Journalism education and tips for journalists

Sunday, August 08, 2004

Stockholm Spectator

Example One: "Hiphoppen rumsren"

The following article—a short piece on the mainstreaming of hip-hop culture—was the first of Peter Borgström’s dispatches to arouse our suspicions. It was Media Watch's email inquiry regarding "Hipphoppen rumsren" (reprinted above) that provoked a fleeting—and ultimately unenlightening—correspondence with Dagens Nyheter's culture editor Lars Linder.

Like many of Borgström's articles, "Hiphoppen rumsren" is a chaotically reconstituted version of a much longer New York Times report, stripped of its original nuance and byline.

The Times piece, written by culture correspondent Lola Ogunnaike, was published on January 12, 2004. Peter Borgström filed his translated (and truncated) version three days later. Dagens Nyheter’s adaptation was printed without a reference to Ogunnaike's original report or the New York Times.

In all of the following examples, the Times originals are listed first (in black), with Borgström's versions below (in red). For those interested, English translations (of Peter Borgström's translations) are forthcoming, though the Times originals are usually sufficient. In most cases, they are nearly identical.

* "On the song 21 Questions he even plays up his tender side. 'I love you like a fat kid loves cake,'..."

"Rapparen 50 Cent skaldar numera ömsint: "Jag älskar dig som en fet unge gillar kakor"

(Media Watch Note: Borgström offers an accurate translation of the Times story: "tender" is rendered literally as "ömsint")

* "Missy Elliott, on her single Wake Up, raps: "If you don't got a gun, it's all right."

"Missy Elliott sjunger i sin tur att det är okej att vara obeväpnad."

* "'Ja Rule is probably being purchased more in a mall in Virginia than on 125th Street,' [Nelson] George, the author [of Hip-Hop America], said."

"Hiphoppens kärnpublik må finnas i stadsgettona, men det är inte på 125:e gatan i Manhattans Harlem merparten av skivköparna finns."

(Media Watch Note: Here Borgström passes off a quote from Nelson George, author of "Hip Hop America," as his own)

* "Murder Inc. (now simply called The Inc.) is not the first label to rechristen itself. Death Row, the West Coast outfit that made gangster rap a multimillion-selling commodity throughout the early- to mid-1990s, changed its name to Tha Row..."

"Skivbolagen snyggar upp sina namn. Av 'Murder Inc' blev det 'The Inc', av 'Death Row' blev det 'Tha Row'."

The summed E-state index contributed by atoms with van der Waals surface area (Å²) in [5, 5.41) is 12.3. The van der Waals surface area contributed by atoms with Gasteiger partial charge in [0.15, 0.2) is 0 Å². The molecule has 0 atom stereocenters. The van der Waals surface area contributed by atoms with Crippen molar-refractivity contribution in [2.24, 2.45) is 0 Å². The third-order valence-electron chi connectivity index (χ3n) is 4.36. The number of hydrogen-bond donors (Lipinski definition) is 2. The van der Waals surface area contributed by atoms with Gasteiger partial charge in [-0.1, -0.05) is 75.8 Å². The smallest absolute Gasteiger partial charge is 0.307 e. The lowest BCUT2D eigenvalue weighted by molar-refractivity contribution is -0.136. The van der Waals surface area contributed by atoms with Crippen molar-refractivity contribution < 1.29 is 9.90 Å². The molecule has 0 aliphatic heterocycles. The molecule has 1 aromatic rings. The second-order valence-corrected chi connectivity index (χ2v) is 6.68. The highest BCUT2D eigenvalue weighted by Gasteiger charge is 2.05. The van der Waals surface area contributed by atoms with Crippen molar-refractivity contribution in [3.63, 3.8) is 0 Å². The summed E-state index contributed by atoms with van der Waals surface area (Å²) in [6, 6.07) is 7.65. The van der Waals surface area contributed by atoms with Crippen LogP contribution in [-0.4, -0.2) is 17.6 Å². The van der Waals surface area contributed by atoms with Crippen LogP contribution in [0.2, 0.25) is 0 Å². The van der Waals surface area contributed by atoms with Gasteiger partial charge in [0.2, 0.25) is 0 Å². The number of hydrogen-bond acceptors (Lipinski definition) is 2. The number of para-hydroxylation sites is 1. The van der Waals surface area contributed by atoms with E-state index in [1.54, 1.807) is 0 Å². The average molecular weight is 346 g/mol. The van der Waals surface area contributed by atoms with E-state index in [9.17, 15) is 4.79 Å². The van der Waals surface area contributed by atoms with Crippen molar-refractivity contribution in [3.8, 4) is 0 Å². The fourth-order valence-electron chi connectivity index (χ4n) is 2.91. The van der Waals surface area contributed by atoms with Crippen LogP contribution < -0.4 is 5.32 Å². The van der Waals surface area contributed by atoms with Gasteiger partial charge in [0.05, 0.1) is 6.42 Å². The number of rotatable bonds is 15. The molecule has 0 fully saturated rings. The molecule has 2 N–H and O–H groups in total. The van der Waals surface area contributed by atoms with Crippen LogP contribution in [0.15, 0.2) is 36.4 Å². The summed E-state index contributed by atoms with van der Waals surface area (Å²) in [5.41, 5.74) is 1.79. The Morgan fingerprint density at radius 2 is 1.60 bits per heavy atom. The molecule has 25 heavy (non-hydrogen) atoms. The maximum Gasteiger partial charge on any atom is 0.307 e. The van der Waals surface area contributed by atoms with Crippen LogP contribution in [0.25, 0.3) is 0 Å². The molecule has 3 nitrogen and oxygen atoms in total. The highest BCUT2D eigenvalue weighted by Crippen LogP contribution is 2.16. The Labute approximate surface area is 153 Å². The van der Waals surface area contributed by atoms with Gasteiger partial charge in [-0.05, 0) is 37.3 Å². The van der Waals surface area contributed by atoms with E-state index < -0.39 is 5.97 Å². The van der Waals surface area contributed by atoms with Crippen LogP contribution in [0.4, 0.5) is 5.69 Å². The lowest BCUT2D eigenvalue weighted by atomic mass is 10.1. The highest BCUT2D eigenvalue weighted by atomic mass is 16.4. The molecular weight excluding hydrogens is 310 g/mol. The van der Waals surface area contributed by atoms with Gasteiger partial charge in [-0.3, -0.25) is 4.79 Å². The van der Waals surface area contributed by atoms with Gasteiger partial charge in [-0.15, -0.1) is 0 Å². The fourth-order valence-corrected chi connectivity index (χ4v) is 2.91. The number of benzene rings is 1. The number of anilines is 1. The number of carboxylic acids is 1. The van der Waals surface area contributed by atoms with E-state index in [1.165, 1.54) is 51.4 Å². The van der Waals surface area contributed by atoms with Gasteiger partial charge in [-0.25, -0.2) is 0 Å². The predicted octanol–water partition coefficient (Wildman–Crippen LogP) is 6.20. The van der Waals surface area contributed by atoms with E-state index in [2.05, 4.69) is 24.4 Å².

* "Andre 3000, the avant-garde half of Outkast, now favors seersucker pants, saddle shoes and Brooks Brothers blazers. Big Boi, the hardcore half of the duo, is now partial to 1970s-inspired tuxedos"

"Till exempel klär sig André 3000 70-talsaktigt i byxor av kräppad bomull"

(Media Watch Note: This is a confused bit of plagiarism. As the Times notes, it is Outkast member 'Big Boi' that "is partial" to the "1970's-inspired" wardrobe, while "Andre 3000" affects a 1950's country club look. Borgström has it backwards.)

* "50 rarely seen without a snug-fitting tank top."

"...50 Cent i metrosexuell tanktop..."

(Media Watch Note: In a pitiful attempt to Swedify an overused hipster colloquialism, Borgström claims that 50-Cent often wears a “metrosexual tank top.” For those blissfully unaware, "metrosexual" is the ubiquitous, media-coined slang term describing a heterosexual male with the lifestyle instincts of a homosexual male. It's flatly absurd to suggest that the menacing rapper is in anyway "metrosexual," simply for flaunting his overdeveloped upper torso. In fact, Mr. 'Cent', in a fit of sub-literate candor, recently told Playboy Magazine that he "ain't into faggots. I don't like gay people around me, because I'm not comfortable with what their thoughts are.")

* "Some, such as Nas and Ja Rule, have scaled back on the bling."

"Nas och Ja Rule har skippat "blinget"

* "Jay-Z...says: 'I don't wear jerseys/I'm 30 plus/gimme a crisp pair of jeans' and 'button-ups.' Button-up is slang for an oxford shirt."

"Jay-Z föredrar nytvättade jeans och oxfordskjorta framför träningsoverall."

* "Wal-Mart won't stock your album if you're too gangster."

"Men varuhuskedjor som Wal-Mart vägrar sälja skivorna om de finner texterna anstötliga"

* "...rappers are now hawking everything from soft drinks to deodorant..."

"...vill man också dra fördelar av kändisskapet med reklamkontrakt för deodoranter och läskedrycker..."

* "And 50 Cent saves his raunchier, more belligerent rhymes for mixtapes -- sold on street corners and in specialty stores -- releasing more restrained, radio-friendly singles for mass consumption."

"Texternas våldsförhärligande må ha trappats ned och blivit radiovänligt. De ocensurerade versionerna, det vill säga de som inte är avsedda för masskonsumtion, kan köpas av gatuförsäljare och i specialbutiker"

Lola Ogunnaike, "Sweeten the Image, Hold the Bling-Bling," New York Times, January 11, 2004
Peter Borgström, "Hiphoppen rumsren," Dagens Nyheter, January 15, 2004


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